Remarks by Angel Gurría,
Hangzhou, China, Saturday 3 September 2016
(As prepared for delivery)
Mr. Chairman, distinguished members of the business community, ladies and gentlemen,
I am honoured to be at the B20 Summit in Hangzhou. The OECD has long been a strong supporter of the B20 process, and we had the pleasure of hosting the B20 Joint Taskforce Meeting in May, where you finalised your 2016 policy recommendations to the G20.
Friends, our assessment of the global economy remains broadly unchanged since we last met in May, with global GDP growth forecast to remain at 3% in 2016 -- the same as last year -- with only a moderate improvement forecast for 2017.
Three vicious circles…
The world economy is trapped in three interrelated vicious circles:
- First, a “low-growth trap”, wherebylow demand, subpar investment by firms, sluggish trade growth, slowing productivity, and subdued wage growth are reinforcing each other.
- Second a low-growth / low interest rates trap, with potentially destabilizing consequences for the financial sector, starting with institutional investors.Non-conventional monetary policy is probably very close to its limits.
- Third, a worrying conjunction: at no point in the past 30 years has productivity growth been lower, and at no point over the same period has income inequality been higher. This conjunction is not a coincidence. Because of high inequalities of income and opportunities, certain people and households are not able to invest in education and skills and are stuck in precarious, low-productivity jobs.
...requiring a three-pronged policy approach
How do we break these three vicious cycles? A bold and comprehensive, three-pronged policy package is needed, many elements of which are encapsulated in this year’s B20 recommendations.
- In the short run, we need to boost growth by stimulating demand through a more active use of available fiscal space. The US, Japan, Canada, China, are heeding the call to boost public investment, with commitments set out in the G20 Hangzhou Action Plan. These are the right actions at the right time.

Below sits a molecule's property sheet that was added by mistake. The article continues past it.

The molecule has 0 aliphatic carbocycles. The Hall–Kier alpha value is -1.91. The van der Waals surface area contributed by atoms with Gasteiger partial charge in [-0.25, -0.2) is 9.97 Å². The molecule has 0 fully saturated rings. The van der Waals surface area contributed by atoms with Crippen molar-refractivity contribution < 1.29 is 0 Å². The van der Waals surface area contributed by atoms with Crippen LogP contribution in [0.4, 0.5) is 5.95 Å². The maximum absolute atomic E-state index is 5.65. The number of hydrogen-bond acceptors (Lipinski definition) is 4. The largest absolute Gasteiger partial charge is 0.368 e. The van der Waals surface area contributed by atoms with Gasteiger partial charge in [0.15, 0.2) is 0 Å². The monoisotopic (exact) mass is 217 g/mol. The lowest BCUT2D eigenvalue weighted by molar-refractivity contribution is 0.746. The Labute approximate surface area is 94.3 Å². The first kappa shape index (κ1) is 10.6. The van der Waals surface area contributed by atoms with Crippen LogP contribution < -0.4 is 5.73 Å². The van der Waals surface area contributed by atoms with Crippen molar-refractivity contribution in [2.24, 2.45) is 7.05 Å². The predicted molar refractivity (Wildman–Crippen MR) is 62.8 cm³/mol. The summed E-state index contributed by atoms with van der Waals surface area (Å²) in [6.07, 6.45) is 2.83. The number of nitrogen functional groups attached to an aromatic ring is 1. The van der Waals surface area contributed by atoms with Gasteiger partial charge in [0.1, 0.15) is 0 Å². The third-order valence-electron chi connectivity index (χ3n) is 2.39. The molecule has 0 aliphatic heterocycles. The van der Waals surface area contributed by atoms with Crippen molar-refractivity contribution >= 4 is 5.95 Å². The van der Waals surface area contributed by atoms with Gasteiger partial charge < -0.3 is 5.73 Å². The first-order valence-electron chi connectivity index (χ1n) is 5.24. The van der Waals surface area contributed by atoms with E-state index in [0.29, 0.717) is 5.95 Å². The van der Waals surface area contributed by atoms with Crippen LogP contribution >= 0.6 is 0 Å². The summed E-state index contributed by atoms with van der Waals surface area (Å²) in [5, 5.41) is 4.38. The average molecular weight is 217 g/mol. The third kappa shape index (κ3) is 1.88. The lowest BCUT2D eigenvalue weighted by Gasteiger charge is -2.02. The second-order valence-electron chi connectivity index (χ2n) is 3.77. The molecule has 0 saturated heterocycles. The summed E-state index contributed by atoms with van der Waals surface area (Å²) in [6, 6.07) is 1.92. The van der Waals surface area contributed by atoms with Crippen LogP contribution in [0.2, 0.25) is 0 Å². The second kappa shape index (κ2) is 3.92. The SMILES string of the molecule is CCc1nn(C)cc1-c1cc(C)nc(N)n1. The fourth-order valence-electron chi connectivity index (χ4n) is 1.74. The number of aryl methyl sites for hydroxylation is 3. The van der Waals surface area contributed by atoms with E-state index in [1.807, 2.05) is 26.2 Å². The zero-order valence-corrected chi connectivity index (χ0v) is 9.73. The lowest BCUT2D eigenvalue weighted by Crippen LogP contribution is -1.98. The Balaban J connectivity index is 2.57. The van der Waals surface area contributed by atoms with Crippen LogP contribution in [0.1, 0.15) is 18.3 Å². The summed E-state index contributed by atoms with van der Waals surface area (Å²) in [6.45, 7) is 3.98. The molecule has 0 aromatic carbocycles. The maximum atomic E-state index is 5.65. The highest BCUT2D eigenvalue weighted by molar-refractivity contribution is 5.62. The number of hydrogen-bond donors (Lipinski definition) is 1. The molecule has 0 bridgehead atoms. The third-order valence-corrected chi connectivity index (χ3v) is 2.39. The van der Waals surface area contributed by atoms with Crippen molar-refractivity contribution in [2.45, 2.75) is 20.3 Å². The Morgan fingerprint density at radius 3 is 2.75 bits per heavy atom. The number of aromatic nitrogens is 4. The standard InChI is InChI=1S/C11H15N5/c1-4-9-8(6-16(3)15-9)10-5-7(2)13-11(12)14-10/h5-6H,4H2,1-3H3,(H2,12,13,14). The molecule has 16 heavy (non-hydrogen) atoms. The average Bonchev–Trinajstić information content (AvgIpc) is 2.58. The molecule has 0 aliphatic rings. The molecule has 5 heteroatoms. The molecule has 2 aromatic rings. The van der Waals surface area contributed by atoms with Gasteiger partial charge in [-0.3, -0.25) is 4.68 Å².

- Looking ahead, however, the G20 must also revive the momentum of comprehensive structural reforms. G20 members MUST deliver on their Brisbane commitment. Our joint assessment with the IMF however shows that considerable additional reform efforts will be needed to achieve the Brisbane 2% additional growth target by 2018. G20 Leaders need to walk the talk! One critical aspect of the structural reform agenda recognised by B20 recommendations is action to get trade and investment going again. Your recommendations resonate well with those of the OECD to G20 Trade Ministers: rolling back the flow of protectionist measures that are still pilling up despite G20 longstanding commitment to the standstill; reducing the thickness of borders through effective trade facilitation; and promoting services reforms.
- But these measures will not be enough, absent policies to foster a more inclusive growth model. After Brexit, the lack of progress of TTIP constitutes another telling illustration that globalisation is under fire. We need a new growth narrative and a package of domestic policies that ensures that the benefits of open markets are widely shared - including modernised and growth-friendly social protection systems and the implementation of skills development and training programmes to help workers adjust to changes induced by open markets. B20 recommendations on reducing skills mismatches are very welcome in this context.
Let me conclude by stressing that it is the very combination of these various policy levers that will facilitate the achievement of another long-term objective: unleashing the potential of the digital economy and of the new industrial revolution. We need to boost public investment in innovation and digital infrastructure; upgrade our citizens’ digital skills; and we need structural reforms to foster competition, entrepreneurship, and game-changing innovation by new firms. Such measures are reflected in the G20 blueprint for innovative growth, one of the key deliverables of the Chinese Presidency, which the OECD has actively contributed to design.